Update: The price of gold has surged to its highest level in seven years as a significant number of coronavirus cases were reported outside of China over the weekend. Gold prices climbed more than 2% on Monday to levels not seen since 2013, with buyers driving prices as a high as $1,678.58 before falling back slightly.
Stocks across Europe were hit by the news, with Milan’s main index fell by more than 4%. Italy has seen Europe’s worst outbreak of coronavirus and the government has announced a series of drastic measures, with a lockdown in place in several small towns. Meanwhile, London’s FTSE 100 is down more than 3% in early trading.
With reports of a vaccine at least 18 months away, gold has established some serious momentum and could soon breach the $1,700 barrier, according to some analysts.
31st Jan: The first case of Wuhan coronavirus was recorded on December 8, 2019. Six weeks later, it’s spread across the world. At the time of writing, there were 7,711 confirmed cases in China, with 150 deaths. The infection has also spread to 15 other countries, including Canada, the US, India and the Philippines – and today it has been confirmed that two patients in the UK have tested positive for the virus.
These figures could be far higher – while some people are very ill with this new virus, others only show mild symptoms, so it’s hard to keep track. This difference in symptoms is also helping to spread the virus. Those who aren’t very ill won’t even know they have it, so may continue to spread it. Thus far, the old and the sick seem to be most at risk. There’s no cure – antibiotics don’t work on viruses – and researchers are racing to find a vaccine.
Of course, this isn’t the first novel virus to appear this century. In 2002, Severe acute respiratory syndrome (Sars) spread to 37 countries. Around 8,000 people became ill and more than 750 died. And along with the human cost, Sars also had a huge economic impact – wiping $40bn off global value and sparking a crisis in South East Asia.
So what impact is the Wuhan coronavirus likely to have on the markets, and on gold prices? Nobody’s certain right now – but all eyes are on China. “It just depends on the severity and the disruption that it causes,” Rick Kahler, president of Kahler Financial Group, told NBC. “The local markets, especially in China, are going to be first responders.”
Traditionally, gold is a safe haven in times of upheaval, so it makes sense that gold’s hit a peak over the last few weeks. It then slowed down as investors went for government bonds instead – another historically safe bet. But on January 30, it crept back up as Federal Reserve chair Jerome Powell referred to the coronavirus outbreak a “a significant thing which will have some effects on the Chinese economy, at least in the short term.”
Some are already spooked. In the New York Times, Peter S Goodman pointed out that investors have dumped stocks on exchanges from Asia to Europe to North America, putting their money in traditional safe havens. This pushed up the value of the yen, the dollar and gold.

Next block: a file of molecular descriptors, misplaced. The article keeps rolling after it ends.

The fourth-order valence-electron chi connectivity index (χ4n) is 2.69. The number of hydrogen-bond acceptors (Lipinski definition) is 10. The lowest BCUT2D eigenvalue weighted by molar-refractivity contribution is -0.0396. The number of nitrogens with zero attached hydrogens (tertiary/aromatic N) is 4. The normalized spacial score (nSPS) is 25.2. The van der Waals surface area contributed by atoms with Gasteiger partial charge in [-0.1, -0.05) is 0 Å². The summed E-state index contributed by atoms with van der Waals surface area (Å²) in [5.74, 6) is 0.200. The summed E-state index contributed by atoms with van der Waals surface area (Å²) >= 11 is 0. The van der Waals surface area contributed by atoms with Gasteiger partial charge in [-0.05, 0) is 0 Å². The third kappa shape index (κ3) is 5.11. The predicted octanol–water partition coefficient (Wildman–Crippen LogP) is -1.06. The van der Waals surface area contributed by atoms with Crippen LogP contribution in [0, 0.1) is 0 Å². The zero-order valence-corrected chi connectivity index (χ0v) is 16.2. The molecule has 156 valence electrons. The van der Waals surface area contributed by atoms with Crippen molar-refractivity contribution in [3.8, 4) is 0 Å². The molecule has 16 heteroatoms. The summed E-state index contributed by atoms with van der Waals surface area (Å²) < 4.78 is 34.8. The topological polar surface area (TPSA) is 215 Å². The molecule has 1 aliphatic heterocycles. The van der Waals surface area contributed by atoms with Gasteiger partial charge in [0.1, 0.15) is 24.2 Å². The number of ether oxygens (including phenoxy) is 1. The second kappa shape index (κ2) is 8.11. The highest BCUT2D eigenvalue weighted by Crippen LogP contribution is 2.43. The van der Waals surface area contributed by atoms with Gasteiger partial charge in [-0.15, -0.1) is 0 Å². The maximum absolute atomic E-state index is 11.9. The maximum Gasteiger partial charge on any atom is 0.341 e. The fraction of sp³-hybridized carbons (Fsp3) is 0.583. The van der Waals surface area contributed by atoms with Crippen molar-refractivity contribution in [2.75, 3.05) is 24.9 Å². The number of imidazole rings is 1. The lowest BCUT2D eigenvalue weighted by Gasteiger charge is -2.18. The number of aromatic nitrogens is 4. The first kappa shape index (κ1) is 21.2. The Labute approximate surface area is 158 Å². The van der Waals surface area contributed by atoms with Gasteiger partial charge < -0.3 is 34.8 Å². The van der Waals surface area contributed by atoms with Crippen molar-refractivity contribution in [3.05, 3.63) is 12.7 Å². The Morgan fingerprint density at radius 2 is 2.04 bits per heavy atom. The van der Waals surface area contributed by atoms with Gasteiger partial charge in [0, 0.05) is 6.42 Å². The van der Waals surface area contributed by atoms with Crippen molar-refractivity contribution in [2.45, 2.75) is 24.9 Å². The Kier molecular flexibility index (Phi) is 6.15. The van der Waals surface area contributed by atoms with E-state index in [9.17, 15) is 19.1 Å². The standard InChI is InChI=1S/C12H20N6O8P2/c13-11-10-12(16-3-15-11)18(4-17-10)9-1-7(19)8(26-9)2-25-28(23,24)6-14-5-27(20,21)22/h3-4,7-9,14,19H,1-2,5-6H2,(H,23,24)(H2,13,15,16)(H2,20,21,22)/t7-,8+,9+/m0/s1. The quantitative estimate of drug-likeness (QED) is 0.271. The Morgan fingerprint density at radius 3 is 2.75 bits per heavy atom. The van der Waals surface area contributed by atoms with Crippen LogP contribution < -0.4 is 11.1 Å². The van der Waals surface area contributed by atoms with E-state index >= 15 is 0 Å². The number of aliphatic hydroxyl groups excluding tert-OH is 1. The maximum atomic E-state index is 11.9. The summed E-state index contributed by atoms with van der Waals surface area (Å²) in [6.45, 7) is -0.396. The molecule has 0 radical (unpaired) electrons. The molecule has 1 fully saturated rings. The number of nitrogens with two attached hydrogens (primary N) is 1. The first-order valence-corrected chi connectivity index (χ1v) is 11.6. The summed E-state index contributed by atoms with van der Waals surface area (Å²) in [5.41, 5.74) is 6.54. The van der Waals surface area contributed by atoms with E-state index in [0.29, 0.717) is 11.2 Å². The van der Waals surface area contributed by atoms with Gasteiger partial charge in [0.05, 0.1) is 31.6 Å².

He wrote: “In short, those in control of money took note of a growing crisis in a country of 1.4 billion people, whose consumers and businesses are a primary engine of economic growth around the world, and they chose to reduce their exposure to risk.”
The virus has arrived, ironically, at a time of relative optimism. Direct conflict between the US and Iran didn’t materialise. The US-China trade war is bubbling under. Concerns about an economic slowdown in China hadn’t yet been borne out.
But now, just the practical aspects of containing the virus are having a huge impact on the world’s biggest economy – which was already showing signs of sluggishness. Stopping flights, closing roads and restricting travel means that people are staying home and not spending. Raw materials can’t get to factories. Businesses are closing. Wuhan is a huge industrial centre: shutting it down could have impact on industries across the globe.
“The outbreak has certainly spooked Chinese markets,” wrote Simon Chandler for CCN. “The China large-cap ETF (NYSE:FXI) has been sinking downwards for over a week. At the same time, official figures have revealed a 41.6% decline in air travel, a 45.5% drop in rail travel, and a 25% drop in automobile travel.”
Whether or not this outbreak will prove worse than Sars, nobody yet knows – the situation changes minute by minute. Some experts believe that this will prove the tipping point for a long-expected global recession, while others say that this outbreak isn’t serious enough to cause lasting harm. But chances are that the yellow metal will be the choice of those seeking to quarantine themselves against the financial effects of Wuhan virus. After all, when China sneezes, the world catches a cold.
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Important disclaimer: this document is not an official research report and the views expressed in it are those of the authors. The authors are not registered research analysts and there is no assurance the trends mentioned will continue or that the forecasts discussed will be realised. Gold as a commodity is not a specified investment for the purpose of giving advice under the Financial Services and Markets Act 2000, therefore, this does not give rise to rights to claim compensation under the Financial Services Compensation Scheme.